la_vie_noire: (Michiko sticking tongue)
No. 6 and its always pretty AWESOME talk about power imbalances/inequalities in relationships and. Privilege:

Spoilers for direct quotation of the novel. Talk between Nezumi and Shion. )

Bolding mine. My goodness, I love Nezumi.


Any number of things make a post

  • Jan. 4th, 2012 at 10:18 PM
la_vie_noire: (Claymore8 smirk)
I had a sudden epiphany about Penguindrum. And I know. It's genius. Thank me later.

Spoilers for Mawaru Penguindrum. And for inane talk )


No. 6 novels are an amazing thing, they talk about social issues/inequalities like whoa, everyone has to read it (sadly, the anime doesn't stand a chance, mainly for its ending), etc., but now I just have to say that woman DID the research in a very different area:

Spoilers for Vol. 1 quotation )


Rec me science fiction books, people.
la_vie_noire: (Era una bruja)
Why did no one tell me this existed?

Also. Since LJ/DW knows it all; I have seen these books recommended in Amazon and other places, they made it sound like they were some post-capitalist, kind of progressive sc-f books. Both are written by white men though:

The Windup Girl.

And Seed.

Anyone heard of them/read them?

GoT episode 8

  • Jun. 8th, 2011 at 1:49 AM
la_vie_noire: (Claymore9 standing)
I said to myself I wouldn't comment on this series until it was over, and I bet everyone already discussed everything useful about this. So I'm just going to say something pretty superficial that has been bothering me.

Could be spoiler by someone's standards, episode 8 of Game of Thrones. )

Natsuo Kirino, Out

  • Feb. 26th, 2011 at 3:13 AM
la_vie_noire: (Stop with the idiocy)
Yes. I'm also pissed because I looked for this book for an eternity; I bought it here, in Spanish; and it was EXPENSIVE.

Not that coherent spoilers. Rant about the book, it's late and I'm sleepy. )

Also, I'm kinda tired of reading stupid shit on facebook. God, I can't make myself away from it due to having a lot of my real life there, but how much I wish it every time politic issues are mentioned. Stupid, stupid privileged assholes.

Some important linking

  • Jan. 15th, 2011 at 12:10 AM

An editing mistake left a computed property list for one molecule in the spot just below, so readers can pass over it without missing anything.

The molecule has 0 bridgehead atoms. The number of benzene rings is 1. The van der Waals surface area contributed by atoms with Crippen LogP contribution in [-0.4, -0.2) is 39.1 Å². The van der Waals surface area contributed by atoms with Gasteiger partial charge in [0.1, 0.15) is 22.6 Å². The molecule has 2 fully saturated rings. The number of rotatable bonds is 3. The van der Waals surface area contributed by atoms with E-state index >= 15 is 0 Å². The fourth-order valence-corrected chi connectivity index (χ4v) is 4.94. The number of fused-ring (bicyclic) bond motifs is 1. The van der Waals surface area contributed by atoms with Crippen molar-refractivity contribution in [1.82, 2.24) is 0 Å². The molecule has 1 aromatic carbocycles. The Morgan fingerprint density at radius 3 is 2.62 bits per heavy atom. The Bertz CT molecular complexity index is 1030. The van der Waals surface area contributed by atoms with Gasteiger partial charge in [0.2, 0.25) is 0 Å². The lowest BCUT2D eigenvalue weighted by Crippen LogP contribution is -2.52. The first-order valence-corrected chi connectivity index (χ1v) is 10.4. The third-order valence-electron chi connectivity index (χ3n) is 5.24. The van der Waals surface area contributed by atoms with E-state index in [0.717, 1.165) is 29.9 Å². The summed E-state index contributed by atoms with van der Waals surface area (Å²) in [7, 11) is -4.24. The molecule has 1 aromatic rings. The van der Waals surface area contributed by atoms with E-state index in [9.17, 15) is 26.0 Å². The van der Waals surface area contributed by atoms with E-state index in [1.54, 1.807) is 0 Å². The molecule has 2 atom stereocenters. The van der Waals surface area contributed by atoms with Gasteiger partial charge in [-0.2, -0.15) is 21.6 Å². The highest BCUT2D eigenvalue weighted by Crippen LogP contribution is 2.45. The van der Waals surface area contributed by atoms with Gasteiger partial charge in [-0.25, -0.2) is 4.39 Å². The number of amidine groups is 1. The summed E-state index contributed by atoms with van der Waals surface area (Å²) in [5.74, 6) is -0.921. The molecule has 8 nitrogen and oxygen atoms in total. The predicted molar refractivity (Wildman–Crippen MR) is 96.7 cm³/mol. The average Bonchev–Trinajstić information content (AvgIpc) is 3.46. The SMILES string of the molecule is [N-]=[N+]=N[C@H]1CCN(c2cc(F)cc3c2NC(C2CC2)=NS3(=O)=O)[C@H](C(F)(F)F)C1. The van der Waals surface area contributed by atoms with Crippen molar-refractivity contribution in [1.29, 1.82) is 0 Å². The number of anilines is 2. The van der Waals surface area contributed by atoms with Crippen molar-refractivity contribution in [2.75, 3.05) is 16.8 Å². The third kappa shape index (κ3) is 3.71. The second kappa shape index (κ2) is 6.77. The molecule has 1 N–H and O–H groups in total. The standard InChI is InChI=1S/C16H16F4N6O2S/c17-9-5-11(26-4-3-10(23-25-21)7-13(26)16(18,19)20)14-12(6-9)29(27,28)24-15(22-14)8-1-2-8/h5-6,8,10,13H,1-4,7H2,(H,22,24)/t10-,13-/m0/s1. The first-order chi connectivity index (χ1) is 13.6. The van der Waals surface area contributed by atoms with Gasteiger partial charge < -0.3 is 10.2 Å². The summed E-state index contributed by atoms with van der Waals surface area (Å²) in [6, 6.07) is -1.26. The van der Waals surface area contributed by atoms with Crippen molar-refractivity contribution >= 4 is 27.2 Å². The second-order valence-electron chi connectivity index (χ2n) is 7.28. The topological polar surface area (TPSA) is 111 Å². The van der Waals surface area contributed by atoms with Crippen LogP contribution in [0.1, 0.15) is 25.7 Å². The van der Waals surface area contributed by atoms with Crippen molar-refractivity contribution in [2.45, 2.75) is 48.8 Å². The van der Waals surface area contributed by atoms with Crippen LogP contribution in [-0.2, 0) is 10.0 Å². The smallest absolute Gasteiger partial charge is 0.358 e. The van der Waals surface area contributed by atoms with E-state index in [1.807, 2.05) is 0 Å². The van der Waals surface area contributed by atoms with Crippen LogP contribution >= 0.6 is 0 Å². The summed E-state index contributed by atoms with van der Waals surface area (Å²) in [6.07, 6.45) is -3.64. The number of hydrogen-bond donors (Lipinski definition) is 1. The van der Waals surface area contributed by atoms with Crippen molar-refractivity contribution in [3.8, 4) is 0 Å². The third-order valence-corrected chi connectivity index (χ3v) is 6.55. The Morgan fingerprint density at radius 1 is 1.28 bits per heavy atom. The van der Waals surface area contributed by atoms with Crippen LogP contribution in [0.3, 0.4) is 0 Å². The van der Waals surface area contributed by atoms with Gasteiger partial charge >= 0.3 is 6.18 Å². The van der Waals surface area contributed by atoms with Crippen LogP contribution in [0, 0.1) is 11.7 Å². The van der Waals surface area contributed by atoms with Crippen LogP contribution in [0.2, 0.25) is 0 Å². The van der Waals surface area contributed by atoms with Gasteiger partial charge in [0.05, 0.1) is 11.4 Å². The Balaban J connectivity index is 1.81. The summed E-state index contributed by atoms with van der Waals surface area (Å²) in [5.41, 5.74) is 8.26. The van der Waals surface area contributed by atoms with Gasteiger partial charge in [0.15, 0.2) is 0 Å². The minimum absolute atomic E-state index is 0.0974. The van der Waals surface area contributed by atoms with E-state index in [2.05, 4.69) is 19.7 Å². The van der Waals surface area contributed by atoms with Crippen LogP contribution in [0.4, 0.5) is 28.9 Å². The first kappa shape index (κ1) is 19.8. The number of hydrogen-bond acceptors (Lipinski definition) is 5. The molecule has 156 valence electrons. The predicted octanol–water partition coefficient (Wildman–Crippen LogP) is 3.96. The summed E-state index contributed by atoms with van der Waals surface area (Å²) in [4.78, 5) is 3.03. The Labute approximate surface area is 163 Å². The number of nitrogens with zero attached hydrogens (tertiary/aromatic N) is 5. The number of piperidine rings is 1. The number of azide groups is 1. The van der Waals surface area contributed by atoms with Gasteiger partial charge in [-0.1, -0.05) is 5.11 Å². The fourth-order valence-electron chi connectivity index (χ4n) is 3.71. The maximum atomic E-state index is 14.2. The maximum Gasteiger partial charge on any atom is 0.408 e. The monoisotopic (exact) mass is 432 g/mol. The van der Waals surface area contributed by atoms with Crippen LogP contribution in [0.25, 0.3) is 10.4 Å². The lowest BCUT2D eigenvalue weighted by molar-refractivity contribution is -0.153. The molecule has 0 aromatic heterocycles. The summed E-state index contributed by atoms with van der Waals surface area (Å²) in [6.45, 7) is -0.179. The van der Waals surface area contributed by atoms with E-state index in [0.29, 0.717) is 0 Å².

la_vie_noire: (Default)
Massive protests in Tunisia have ended in President Ben Ali (in power since 1987) leaving the country. Tunisia: The end of an era.

It all started about a month ago when a public suicide of a frustrated, disillusioned Tunisian grew into widespread anger. Days later the ink-spot has been ever growing in an unprecedented scope and magnitude.

The outcry against unemployment rapidly evolved into a popular movement asking for Ben Ali to leave power, for corruption to be rooted out and for the repressive police apparatus to be held accountable for human rights abuses.

Leslie Feinberg: While a hostile relative re-writes my life: ‘Who is, and is not, my family.’

In autumn 2010, Knopf published a “transgender” themed young adult novel. The author, Catherine Ryan Hyde, is an estranged relative of mine.

The analysis of the strengths and weaknesses of Hyde’s young adult fiction novel will come from those who are living the identities, and oppressions to which she has applied her imagination.

However, as part of the media coverage and publicity tour for the release of the young adult novel, Hyde claims much of her expertise and authority for writing her “transgender”-themed young adult novel as based on my life and identity.

[...] Since I became acutely ill in October 2007, it has been very hard for me to write, or to speak. So it is opportunistic and unconscionable that a hostile relative would take this opportunity to re-tell my life in a way that changes my sex, mis-describes my gender expression, and closets my sexuality. Hyde also attempts to silence me politically as a revolutionary, reasserts the dominant legal control of the biological family, and ignores and disrespects my chosen family.

My verbal and written request for no further contact has been violated by my relatives numerous times over the last forty years. So I do not rely on them to respect my wishes. Instead, I have clarified and strengthened my legal papers, and I am making this statement public: My living biological relatives—Irving David Feinberg, Betty Vance Hyde, and Catherine Ryan Hyde—are not my family. They do not speak for me.

Poet Susana Chavez’s Death Sparks Outrage in Juarez